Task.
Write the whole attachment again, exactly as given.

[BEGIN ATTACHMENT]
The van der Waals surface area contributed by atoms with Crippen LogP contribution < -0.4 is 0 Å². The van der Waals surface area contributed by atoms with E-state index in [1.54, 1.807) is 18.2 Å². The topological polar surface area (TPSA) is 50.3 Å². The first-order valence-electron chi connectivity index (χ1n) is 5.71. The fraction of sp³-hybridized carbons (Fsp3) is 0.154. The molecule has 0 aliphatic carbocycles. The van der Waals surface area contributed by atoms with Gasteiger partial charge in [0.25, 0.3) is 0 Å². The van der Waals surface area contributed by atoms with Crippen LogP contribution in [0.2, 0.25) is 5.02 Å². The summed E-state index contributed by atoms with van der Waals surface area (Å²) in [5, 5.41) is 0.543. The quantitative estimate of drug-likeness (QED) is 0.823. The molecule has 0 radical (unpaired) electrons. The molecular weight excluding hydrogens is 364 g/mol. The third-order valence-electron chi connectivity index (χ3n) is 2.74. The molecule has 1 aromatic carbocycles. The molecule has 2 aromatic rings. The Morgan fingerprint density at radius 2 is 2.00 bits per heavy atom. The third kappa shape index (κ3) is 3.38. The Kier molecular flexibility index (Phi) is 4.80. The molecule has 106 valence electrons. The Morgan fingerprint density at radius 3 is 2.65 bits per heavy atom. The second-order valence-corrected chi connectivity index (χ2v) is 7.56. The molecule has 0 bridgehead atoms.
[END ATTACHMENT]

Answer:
The van der Waals surface area contributed by atoms with Crippen LogP contribution < -0.4 is 0 Å². The van der Waals surface area contributed by atoms with E-state index in [1.54, 1.807) is 18.2 Å². The topological polar surface area (TPSA) is 50.3 Å². The first-order valence-electron chi connectivity index (χ1n) is 5.71. The fraction of sp³-hybridized carbons (Fsp3) is 0.154. The molecule has 0 aliphatic carbocycles. The van der Waals surface area contributed by atoms with Gasteiger partial charge in [0.25, 0.3) is 0 Å². The van der Waals surface area contributed by atoms with Crippen LogP contribution in [0.2, 0.25) is 5.02 Å². The summed E-state index contributed by atoms with van der Waals surface area (Å²) in [5, 5.41) is 0.543. The quantitative estimate of drug-likeness (QED) is 0.823. The molecule has 0 radical (unpaired) electrons. The molecular weight excluding hydrogens is 364 g/mol. The third-order valence-electron chi connectivity index (χ3n) is 2.74. The molecule has 1 aromatic carbocycles. The molecule has 2 aromatic rings. The Morgan fingerprint density at radius 2 is 2.00 bits per heavy atom. The third kappa shape index (κ3) is 3.38. The Kier molecular flexibility index (Phi) is 4.80. The molecule has 106 valence electrons. The Morgan fingerprint density at radius 3 is 2.65 bits per heavy atom. The second-order valence-corrected chi connectivity index (χ2v) is 7.56. The molecule has 0 bridgehead atoms.